In the Studio With Yuko Kishimoto, Part II
This is the second half of Andrzej Pilarczyk’s studio visit with pianist Yuko Kishimoto as she recorded her debut album, “Songbook,” at Cotton Hill Studios in Albany last month. Read Part I here.
As the afternoon moves forward Japanese native and long time Nippertown resident Yuko Kishimoto seems more at ease with her piano playing and the recording process in the studio. But, as she mentions to producer Keith Pray and engineer Ace Parkhurst after a playback of a take, “The composition sounds a little different than what I intended when I wrote it.” More to herself than to anyone in particular, Kishimoto adds, “I keep thinking I should have changed something in there now that I hear it performed. I heard it in my mind a little bit differently…”
Pray knows this second-guessing well. All musicians, artists, writers and creative people go through that process when they’re putting their work together for public display. It doesn’t matter whether it’s a CD recording, an art exhibition or a book. Doubt plagues almost every creative spirit when they’re on the road to completing a project for public consumption.
The agreement made that day between all concerned at Cotton Hill Studios was that they’d run one after another through all 10 of the tunes, recording at least two takes each, unless a third is warranted. The final decisions are to be made later, and if necessary, the tunes can be re-recorded the second day of the two-day session.
Tunes with catchy titles like, “Bow Wow Chow Mein,” “It’s a Mystery” and “Victoria” (the latter named and dedicated to the former manager of Justin’s in Albany, who gave Kishimoto her first Nippertown showcase gig and has championed her music ever since) morph one into another. The solos are more in the pocket, and the ensemble’s playing become more relaxed as they get comfortable with the composition’s scores and the process. Any anxiety that might have been felt earlier in the day at the beginning of the recording session is now a distant memory.
After one particular take, producer Pray presses the intercom button and interrupts the conversation behind the glass to speak to saxman Lee Russo. “Lee, you were a little sharp on that one. Let’s do another take.” All nod in agreement, and the tune is played again. Everyone seems pleased.
Later in the day on another tune, drummer Connor Meehan asks with an apologetic grimace, “Sorry about that, but I not really happy with my drum solo on that one. Can we do it again?” No problem, everybody in the combo shares Kishimoto’s concern that the album and the playing has got to be the very best it can be. And judging by the results so far, it will be.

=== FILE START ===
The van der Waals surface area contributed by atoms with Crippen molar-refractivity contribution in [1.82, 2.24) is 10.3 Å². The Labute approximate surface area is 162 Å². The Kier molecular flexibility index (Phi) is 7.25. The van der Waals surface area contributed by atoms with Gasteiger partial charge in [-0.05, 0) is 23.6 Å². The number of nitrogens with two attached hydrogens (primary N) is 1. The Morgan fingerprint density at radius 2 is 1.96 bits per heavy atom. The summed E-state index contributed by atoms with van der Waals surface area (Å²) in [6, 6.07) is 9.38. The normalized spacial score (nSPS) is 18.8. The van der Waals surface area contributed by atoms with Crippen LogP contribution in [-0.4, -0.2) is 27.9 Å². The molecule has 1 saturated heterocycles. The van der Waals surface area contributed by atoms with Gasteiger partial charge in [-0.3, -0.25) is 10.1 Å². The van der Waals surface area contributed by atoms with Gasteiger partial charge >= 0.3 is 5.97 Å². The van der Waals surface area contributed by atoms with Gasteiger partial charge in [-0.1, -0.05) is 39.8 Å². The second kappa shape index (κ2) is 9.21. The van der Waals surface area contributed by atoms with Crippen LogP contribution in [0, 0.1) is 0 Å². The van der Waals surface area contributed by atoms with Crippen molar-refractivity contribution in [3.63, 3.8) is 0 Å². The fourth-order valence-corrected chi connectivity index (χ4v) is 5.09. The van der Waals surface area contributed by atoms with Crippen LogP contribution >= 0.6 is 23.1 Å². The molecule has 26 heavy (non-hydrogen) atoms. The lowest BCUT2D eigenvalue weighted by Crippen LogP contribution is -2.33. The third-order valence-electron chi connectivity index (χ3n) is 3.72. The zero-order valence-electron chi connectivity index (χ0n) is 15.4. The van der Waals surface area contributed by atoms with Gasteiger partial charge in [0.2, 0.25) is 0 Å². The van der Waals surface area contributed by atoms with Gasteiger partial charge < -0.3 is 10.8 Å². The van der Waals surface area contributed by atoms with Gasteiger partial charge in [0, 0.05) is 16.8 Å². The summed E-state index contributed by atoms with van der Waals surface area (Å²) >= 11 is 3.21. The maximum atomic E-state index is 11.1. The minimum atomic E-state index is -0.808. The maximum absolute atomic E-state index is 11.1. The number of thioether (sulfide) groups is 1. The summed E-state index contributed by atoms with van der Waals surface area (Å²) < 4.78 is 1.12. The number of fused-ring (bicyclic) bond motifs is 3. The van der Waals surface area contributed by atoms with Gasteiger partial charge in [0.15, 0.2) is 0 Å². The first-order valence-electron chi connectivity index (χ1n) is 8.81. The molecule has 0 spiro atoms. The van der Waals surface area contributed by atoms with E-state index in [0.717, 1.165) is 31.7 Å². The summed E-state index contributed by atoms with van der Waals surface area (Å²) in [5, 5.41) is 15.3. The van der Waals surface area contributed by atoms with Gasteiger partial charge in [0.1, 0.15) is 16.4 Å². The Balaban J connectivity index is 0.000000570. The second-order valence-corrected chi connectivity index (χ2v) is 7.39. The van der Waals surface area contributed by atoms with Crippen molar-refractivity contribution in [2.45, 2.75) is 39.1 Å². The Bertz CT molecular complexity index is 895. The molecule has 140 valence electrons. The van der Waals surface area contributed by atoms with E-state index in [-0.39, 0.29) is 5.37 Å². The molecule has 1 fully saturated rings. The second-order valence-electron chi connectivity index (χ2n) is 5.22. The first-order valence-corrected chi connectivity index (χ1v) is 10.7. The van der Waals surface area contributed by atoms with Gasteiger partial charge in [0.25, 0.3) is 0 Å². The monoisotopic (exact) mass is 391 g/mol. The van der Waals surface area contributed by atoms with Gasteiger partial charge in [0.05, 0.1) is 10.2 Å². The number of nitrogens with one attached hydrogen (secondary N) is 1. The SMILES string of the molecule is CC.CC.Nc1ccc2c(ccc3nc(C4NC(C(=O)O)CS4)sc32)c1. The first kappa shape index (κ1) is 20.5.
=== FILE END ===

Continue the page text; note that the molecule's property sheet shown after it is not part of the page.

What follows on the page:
Bassist John Menegon has been in dozens of studios laying down tracks, and he likes the approach of Kishimoto and Pray. “I like that we’re rolling along, doing one take after another. It keeps the freshness going, and you don’t get bogged down on one take or another.”
Because of the changes inherent in the composition, the most difficult piece for the group to tackle is Kishimoto’s tour-de-force “Elements,” initially written for Keith Pray’s Big Soul Ensemble, but now scaled down from an 18-piece band arrangement to a quartet.
Kishimoto and saxophonist Russo have performed together often around the area, playing quartet dates led by either one of them. However, Menegon and Meehan are both fairly new to playing with Kishimoto. So why choose these particular musicians?
“Not long ago, I did a few gigs downstate, and on one of them, I got to play with John Menegon,” says Kishimoto. “I brought John in because there were some textures and colors to his bass playing that I heard that night that I really liked. I felt that he would add something different to this recording, which was what I wanted.
“What I liked about Connor Meehan’s playing when we played together was the feeling he brings into his playing. He doesn’t draw attention to himself, and he really is a great ensemble musician.
“I love playing with Lee Russo. He uses a wide range of dynamics on his sax and is such a sensitive and intuitive musician. I saw him on this session from the very beginning, when the idea for it was coming together,” says a smiling Kishimoto.
“Elements” takes off and rolls through its complex tempos and turn-on-a-dime chord changes. After the first take and a discussion between Kishimoto and her bandmates, the tapes roll again and a second take is laid down to everyone’s satisfaction. In the control booth, a grinning Pray nods his approval and clicks on the intercom to invite everybody in to listen to the playback.
Pianist Yuko Kishimoto and her quartet will celebrate the release of her debut CD, “Songbook,” with a performance at the First Reformed Church of Schenectady in Schenectady, at 7pm tonight (Wednesday, August 31). Admission is FREE.
Story and photographs by Andrzej Pilarczyk
Additional photographs of the session by Andrzej Pilarczyk